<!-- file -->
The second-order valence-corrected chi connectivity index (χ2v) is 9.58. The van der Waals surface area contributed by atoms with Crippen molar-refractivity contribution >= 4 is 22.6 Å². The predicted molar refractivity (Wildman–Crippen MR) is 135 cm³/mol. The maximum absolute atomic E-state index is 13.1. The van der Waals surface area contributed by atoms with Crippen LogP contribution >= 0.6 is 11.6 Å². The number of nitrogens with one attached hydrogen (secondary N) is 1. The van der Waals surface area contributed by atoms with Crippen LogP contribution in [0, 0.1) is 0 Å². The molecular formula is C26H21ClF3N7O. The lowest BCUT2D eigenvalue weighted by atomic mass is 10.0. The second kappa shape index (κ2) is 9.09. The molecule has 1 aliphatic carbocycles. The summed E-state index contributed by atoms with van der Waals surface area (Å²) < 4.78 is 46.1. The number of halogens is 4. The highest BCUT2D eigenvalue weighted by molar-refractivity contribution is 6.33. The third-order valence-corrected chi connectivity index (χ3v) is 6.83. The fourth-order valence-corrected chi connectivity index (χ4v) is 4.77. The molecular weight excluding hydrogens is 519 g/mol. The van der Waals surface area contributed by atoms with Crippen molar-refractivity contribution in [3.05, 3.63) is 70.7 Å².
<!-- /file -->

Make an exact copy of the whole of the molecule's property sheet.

The second-order valence-corrected chi connectivity index (χ2v) is 9.58. The van der Waals surface area contributed by atoms with Crippen molar-refractivity contribution >= 4 is 22.6 Å². The predicted molar refractivity (Wildman–Crippen MR) is 135 cm³/mol. The maximum absolute atomic E-state index is 13.1. The van der Waals surface area contributed by atoms with Crippen LogP contribution >= 0.6 is 11.6 Å². The number of nitrogens with one attached hydrogen (secondary N) is 1. The van der Waals surface area contributed by atoms with Crippen LogP contribution in [0, 0.1) is 0 Å². The molecular formula is C26H21ClF3N7O. The lowest BCUT2D eigenvalue weighted by atomic mass is 10.0. The second kappa shape index (κ2) is 9.09. The molecule has 1 aliphatic carbocycles. The summed E-state index contributed by atoms with van der Waals surface area (Å²) < 4.78 is 46.1. The number of halogens is 4. The highest BCUT2D eigenvalue weighted by molar-refractivity contribution is 6.33. The third-order valence-corrected chi connectivity index (χ3v) is 6.83. The fourth-order valence-corrected chi connectivity index (χ4v) is 4.77. The molecular weight excluding hydrogens is 519 g/mol. The van der Waals surface area contributed by atoms with Crippen molar-refractivity contribution in [3.05, 3.63) is 70.7 Å².